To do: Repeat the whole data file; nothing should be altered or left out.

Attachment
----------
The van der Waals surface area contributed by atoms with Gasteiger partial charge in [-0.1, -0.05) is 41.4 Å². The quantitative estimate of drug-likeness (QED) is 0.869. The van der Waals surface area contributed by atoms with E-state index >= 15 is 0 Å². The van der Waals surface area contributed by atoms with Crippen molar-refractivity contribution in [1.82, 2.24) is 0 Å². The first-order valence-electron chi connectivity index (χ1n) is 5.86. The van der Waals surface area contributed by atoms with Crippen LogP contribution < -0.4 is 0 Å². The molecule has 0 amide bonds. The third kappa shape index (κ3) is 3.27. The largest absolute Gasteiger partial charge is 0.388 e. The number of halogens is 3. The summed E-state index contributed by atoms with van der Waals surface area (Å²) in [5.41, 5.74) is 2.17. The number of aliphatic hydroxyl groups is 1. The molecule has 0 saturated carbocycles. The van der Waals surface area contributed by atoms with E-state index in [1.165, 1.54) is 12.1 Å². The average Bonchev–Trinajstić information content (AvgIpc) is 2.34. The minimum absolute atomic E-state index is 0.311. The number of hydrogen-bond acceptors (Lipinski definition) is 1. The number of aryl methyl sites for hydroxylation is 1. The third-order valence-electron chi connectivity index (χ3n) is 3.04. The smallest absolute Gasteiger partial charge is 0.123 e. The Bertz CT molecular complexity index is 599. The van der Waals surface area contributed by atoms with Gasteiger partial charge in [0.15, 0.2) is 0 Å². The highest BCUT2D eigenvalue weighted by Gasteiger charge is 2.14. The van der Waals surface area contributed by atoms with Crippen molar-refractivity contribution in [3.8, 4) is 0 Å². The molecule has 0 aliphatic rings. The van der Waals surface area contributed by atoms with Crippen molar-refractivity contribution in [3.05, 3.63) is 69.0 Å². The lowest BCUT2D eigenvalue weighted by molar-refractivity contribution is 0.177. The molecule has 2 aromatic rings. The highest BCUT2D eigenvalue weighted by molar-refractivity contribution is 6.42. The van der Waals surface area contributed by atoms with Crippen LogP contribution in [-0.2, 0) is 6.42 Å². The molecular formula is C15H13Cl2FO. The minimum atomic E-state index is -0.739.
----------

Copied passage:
The van der Waals surface area contributed by atoms with Gasteiger partial charge in [-0.1, -0.05) is 41.4 Å². The quantitative estimate of drug-likeness (QED) is 0.869. The van der Waals surface area contributed by atoms with E-state index >= 15 is 0 Å². The van der Waals surface area contributed by atoms with Crippen molar-refractivity contribution in [1.82, 2.24) is 0 Å². The first-order valence-electron chi connectivity index (χ1n) is 5.86. The van der Waals surface area contributed by atoms with Crippen LogP contribution < -0.4 is 0 Å². The molecule has 0 amide bonds. The third kappa shape index (κ3) is 3.27. The largest absolute Gasteiger partial charge is 0.388 e. The number of halogens is 3. The summed E-state index contributed by atoms with van der Waals surface area (Å²) in [5.41, 5.74) is 2.17. The number of aliphatic hydroxyl groups is 1. The molecule has 0 saturated carbocycles. The van der Waals surface area contributed by atoms with E-state index in [1.165, 1.54) is 12.1 Å². The average Bonchev–Trinajstić information content (AvgIpc) is 2.34. The minimum absolute atomic E-state index is 0.311. The number of hydrogen-bond acceptors (Lipinski definition) is 1. The number of aryl methyl sites for hydroxylation is 1. The third-order valence-electron chi connectivity index (χ3n) is 3.04. The smallest absolute Gasteiger partial charge is 0.123 e. The Bertz CT molecular complexity index is 599. The van der Waals surface area contributed by atoms with Gasteiger partial charge in [0.15, 0.2) is 0 Å². The highest BCUT2D eigenvalue weighted by Gasteiger charge is 2.14. The van der Waals surface area contributed by atoms with Crippen molar-refractivity contribution in [3.8, 4) is 0 Å². The molecule has 0 aliphatic rings. The van der Waals surface area contributed by atoms with Crippen molar-refractivity contribution in [3.05, 3.63) is 69.0 Å². The lowest BCUT2D eigenvalue weighted by molar-refractivity contribution is 0.177. The molecule has 2 aromatic rings. The highest BCUT2D eigenvalue weighted by molar-refractivity contribution is 6.42. The van der Waals surface area contributed by atoms with Crippen LogP contribution in [-0.2, 0) is 6.42 Å². The molecular formula is C15H13Cl2FO. The minimum atomic E-state index is -0.739.